The fastest growing segment in North America– next to middle age women calling 9-1-1 to report flocks of large birds with long beaks making nests in their husbands ear hair– is baby boomers.
Baby boomers were born between 1946 and 1964– in other words they were raised on canned cream of corn, chewed Thrills Gum, and watched Bonanza while dipping potato chips in dried onion soup mix mixed with sour cream.
These days baby boomers watch cable television networks with commercials that appeal to our achy knees, cataracts, high cholesterol, uncontrolled blood pressure, and nagging irritable bowels. We relate to the happy couples in these commercials because they are shown in typical baby boomers situations such as accompanying your spouse to ballroom dance lessons, hiking through the giant redwoods in the Muir woods, and something I know all my baby boomer friends do each day: sit in an outdoor bathtub overlooking a mountain range with beautiful wild flowers!
How many baby boomers are there?
Well put it this way: doctors report they are running out of special parking stickers for baby boomers suffering chronic knee pain to place on their dashboard that allow them to pull right up to the entrance of liposuction clinics.
Baby boomers are the subject of university-trained demographers who use their degree driving for Uber, after they complete their shift at McDonald’s where they ask customers if they want fries with their order.
Ned Nerdley, one of those demographers, has a theory on why there are so many baby boomers. Back in the 50’s and 60’s the government offered a financial incentive for couples to have children. Nerdley figures the offer of free money– combined with back seats in vehicles– led to a population boom!
It’s a good thing there are so many baby boomers: our elderly parents now have someone to drive them to their medical appointments.
Ask a baby boomer– and right after they complain about their grown children moving back home from college– they moan about taking their aging parents to medical appointments.
“Yes dad. It’s in my calendar to drive you to see your eye doctor tomorrow.”
Then hollering like a soccer parent who lost it….
“YES DAD. IT’S IN MY CALENDAR TO DRIVE YOU TO YOUR EYE DOCTOR TOMORROW!”
The third time is a charm…
“YES– DAD– IT’S– IN– MY– CALENDAR– TO– DRIVE– YOU– TO– YOUR– EYE– DOCTOR– TOMORROW!!!”
The surge of elderly people needing eye care has led to many different specialists. They can be found under ‘O’ in the telephone listings: opticians, optometrists, ophthalmologists, and “Oh my gosh I need more Depends.”
Everyone who works at the eye clinic knows right away how to deal with elderly patients. They’ve been trained in communicating with older people…
“GOOD MORNING. JUST SIT DOWN OVER HERE WHILE I PUT THESE DROPS IN YOUR EYES.”
“Dad she said to sit down here while she puts some drops in your eyes.”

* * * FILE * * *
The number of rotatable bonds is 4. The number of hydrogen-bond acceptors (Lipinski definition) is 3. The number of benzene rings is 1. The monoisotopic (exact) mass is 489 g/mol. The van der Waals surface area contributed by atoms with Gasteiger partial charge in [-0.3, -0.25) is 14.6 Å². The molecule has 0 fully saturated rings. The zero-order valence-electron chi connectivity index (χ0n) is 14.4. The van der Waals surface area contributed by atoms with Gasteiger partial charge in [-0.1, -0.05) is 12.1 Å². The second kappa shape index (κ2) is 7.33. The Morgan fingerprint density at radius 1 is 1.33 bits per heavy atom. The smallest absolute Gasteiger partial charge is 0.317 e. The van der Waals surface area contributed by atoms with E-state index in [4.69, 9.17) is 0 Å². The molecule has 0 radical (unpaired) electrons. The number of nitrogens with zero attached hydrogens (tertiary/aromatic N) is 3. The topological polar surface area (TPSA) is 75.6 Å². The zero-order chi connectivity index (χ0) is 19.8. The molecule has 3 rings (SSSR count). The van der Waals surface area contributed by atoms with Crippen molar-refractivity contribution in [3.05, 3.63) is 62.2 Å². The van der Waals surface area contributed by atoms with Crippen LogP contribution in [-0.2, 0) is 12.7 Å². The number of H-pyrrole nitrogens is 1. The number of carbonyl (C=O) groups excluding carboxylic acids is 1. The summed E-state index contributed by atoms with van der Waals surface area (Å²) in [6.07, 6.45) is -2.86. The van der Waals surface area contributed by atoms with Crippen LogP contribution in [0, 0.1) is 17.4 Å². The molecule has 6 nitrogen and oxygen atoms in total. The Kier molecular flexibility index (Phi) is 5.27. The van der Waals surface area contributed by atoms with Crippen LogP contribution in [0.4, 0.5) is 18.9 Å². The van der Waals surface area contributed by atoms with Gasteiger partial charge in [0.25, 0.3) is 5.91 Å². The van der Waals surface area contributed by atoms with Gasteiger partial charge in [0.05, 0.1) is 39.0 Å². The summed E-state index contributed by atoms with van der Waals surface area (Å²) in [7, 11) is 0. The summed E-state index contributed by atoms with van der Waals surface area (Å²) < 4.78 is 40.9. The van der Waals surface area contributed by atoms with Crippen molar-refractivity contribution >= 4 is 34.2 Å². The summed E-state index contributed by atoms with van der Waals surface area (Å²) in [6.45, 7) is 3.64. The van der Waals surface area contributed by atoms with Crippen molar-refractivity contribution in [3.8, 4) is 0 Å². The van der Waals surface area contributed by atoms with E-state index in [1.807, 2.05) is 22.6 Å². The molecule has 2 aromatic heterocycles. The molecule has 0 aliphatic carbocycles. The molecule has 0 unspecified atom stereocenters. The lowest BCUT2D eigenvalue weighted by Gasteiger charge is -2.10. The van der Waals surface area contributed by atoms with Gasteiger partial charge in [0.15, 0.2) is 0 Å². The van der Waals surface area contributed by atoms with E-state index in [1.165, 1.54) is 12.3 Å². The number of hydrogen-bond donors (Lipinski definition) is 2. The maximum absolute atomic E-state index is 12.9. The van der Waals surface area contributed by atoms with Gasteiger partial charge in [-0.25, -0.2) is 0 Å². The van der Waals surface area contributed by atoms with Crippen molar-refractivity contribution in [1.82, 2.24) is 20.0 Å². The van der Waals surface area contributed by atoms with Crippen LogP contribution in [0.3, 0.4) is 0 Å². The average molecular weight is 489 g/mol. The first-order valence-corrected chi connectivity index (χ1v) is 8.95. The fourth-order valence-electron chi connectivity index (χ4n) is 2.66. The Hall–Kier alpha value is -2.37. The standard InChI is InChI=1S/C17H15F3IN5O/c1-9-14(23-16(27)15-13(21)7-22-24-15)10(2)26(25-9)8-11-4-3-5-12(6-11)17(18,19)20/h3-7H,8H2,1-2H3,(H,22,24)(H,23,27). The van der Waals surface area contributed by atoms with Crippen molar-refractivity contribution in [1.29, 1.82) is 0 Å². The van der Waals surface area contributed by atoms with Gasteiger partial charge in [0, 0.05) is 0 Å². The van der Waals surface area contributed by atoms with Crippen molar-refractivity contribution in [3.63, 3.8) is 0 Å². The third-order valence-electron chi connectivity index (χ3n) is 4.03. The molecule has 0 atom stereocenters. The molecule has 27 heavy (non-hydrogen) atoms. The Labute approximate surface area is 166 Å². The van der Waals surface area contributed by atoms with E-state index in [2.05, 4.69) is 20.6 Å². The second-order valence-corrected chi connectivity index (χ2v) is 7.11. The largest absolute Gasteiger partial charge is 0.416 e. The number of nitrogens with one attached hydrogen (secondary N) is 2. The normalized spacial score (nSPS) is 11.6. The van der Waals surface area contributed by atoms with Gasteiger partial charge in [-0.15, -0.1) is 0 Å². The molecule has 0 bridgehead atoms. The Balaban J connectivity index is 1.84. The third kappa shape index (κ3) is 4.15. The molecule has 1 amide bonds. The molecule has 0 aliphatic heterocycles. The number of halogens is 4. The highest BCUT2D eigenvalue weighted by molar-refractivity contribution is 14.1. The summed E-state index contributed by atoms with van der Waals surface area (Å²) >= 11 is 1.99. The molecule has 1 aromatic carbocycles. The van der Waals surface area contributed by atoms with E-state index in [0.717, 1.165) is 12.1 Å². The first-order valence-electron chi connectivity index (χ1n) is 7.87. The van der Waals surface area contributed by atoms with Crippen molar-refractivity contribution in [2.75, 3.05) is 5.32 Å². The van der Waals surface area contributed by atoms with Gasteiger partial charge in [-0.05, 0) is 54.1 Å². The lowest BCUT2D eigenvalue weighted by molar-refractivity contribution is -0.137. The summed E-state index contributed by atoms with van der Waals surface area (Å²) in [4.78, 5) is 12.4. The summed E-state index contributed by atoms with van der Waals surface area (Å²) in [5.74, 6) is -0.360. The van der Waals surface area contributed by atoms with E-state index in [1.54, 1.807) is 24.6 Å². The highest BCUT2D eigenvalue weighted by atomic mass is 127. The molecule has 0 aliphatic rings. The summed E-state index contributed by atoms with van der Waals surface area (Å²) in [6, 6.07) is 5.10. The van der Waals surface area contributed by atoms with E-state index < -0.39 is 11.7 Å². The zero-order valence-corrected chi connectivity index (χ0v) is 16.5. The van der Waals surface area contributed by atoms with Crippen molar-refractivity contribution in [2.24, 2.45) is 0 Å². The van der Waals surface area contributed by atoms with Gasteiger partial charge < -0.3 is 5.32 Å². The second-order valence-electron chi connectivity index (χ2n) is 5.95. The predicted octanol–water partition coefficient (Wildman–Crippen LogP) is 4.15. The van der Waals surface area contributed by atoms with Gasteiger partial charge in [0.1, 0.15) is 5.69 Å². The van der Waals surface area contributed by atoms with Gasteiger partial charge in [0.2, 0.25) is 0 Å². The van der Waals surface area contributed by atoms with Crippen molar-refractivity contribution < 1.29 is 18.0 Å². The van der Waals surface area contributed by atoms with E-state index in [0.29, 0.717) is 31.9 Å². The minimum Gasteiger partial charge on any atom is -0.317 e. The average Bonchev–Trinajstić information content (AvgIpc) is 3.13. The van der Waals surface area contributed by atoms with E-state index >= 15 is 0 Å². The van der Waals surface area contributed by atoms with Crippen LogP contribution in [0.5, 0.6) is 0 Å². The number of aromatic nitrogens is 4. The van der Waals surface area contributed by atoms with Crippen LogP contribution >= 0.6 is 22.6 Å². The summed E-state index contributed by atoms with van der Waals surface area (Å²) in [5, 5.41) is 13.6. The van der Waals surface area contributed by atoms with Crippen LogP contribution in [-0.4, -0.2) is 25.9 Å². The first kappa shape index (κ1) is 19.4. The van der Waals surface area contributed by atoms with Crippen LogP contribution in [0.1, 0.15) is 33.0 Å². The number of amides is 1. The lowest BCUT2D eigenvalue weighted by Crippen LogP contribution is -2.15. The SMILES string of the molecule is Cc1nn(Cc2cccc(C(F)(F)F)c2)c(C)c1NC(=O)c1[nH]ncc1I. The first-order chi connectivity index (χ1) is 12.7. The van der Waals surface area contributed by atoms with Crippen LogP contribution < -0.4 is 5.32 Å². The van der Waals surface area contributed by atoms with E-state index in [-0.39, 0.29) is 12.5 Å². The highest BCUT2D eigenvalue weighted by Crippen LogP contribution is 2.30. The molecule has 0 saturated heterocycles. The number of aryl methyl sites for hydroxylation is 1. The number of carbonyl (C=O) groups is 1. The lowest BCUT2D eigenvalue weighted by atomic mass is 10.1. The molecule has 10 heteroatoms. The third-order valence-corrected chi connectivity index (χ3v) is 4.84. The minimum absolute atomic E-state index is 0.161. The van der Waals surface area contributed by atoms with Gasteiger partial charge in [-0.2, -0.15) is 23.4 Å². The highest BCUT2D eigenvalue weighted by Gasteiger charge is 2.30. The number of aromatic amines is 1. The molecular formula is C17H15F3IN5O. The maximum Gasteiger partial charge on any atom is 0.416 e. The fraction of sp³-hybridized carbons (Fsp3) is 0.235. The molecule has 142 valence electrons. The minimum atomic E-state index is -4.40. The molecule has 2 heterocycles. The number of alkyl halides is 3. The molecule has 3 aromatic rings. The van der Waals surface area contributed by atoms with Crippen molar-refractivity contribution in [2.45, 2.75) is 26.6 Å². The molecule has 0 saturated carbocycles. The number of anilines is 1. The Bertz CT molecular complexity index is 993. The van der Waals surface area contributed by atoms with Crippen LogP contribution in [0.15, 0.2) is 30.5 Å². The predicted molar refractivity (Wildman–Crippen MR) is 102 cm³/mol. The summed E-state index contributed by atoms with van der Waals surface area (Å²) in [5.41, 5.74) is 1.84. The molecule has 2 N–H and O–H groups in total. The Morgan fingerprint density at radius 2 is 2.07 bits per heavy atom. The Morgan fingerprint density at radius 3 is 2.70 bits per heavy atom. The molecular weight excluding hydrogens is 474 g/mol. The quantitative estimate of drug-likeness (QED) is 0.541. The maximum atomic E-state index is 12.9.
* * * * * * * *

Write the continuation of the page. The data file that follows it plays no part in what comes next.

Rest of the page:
“DAD– SHE–SAID– TO– SIT– DOWN– HERE–WHILE– SHE– PUTS– SOME– DROPS– IN– YOUR– EYES!”
The purpose of the eye drops is to enlarge the pupils to the size of those decorator plates at Pier 1: a process requiring thirty minutes, which is as long as it takes for a chair to become available in the waiting room.
Patients sit with boxes of Kleenex on their lap. Meanwhile, their son or daughter reads glossy magazines with cover stories such as ‘7 Ways Baby Boomers Can Downsize While Dealing With Toenail Fungus.’
Eventually it is time to be taken into the examination room…
This room is purposely darkened– not because of the high cost of electricity these days. It’s because eye doctors cannot stand to look at another elderly patient with tears flowing like Niagara Falls down their cheeks. I read in a supermarket tabloid that one eye doctor’s floor became so waterlogged that he planted basmati rice.
“So Mr. Smith I haven’t seen you for a year. Have you noticed any change in your eyes?
“Dad he wants to know if you’ve noticed any change in your eyes?”
“DAD– HE– WANTS– TO– KNOW– IF– YOU’VE– NOTICED– ANY– CHANGE– IN– YOUR– EYES?”
Using instruments that look like your old geometry set in high school, the eye doctor examines your dads eyes. He contorts his face, mumbling, ‘Hmmm.’ At least he’s holding the eyelids open so elderly patients won’t fall asleep.
“So Mr. Smith look over my right shoulder. You should see some large black letters on the wall. Can you read them to me?”
“DAD HE WANTS YOU TO READ THE LETTERS ON THE WALL.”
“DAD– HE– WANTS– YOU– TO– READ– THE– LETTERS– ON– THE– WALL!”
This is the time seniors say it like it is, “Why should I read the letters? Doesn’t he already know what they are?”
Eye appointments don’t take long– because elderly patients tend to fall asleep. So before you know it the kind eye doctor says, “Well, Mr. Smith. Everything is looking pretty good. Let’s book you in again a year from now. You do have insurance coverage… don’t you?”
In a future Living Retired column I will discuss what baby boomers are looking forward to: asking our children to take us to medical appointments.
Let’s just say it won’t be pretty.
Gary Chalk a Canadian baby boomer is a writer for the Erma Bombeck Writers’ Workshop blog and a member of Humor Writers of America. Each week 3,000 people across North America read Living Retired. To unsubscribe or to book Gary’s keynote speech ‘I Don’t Have Wrinkles, I Have Laugh Lines’ visit http://LivingRetired.press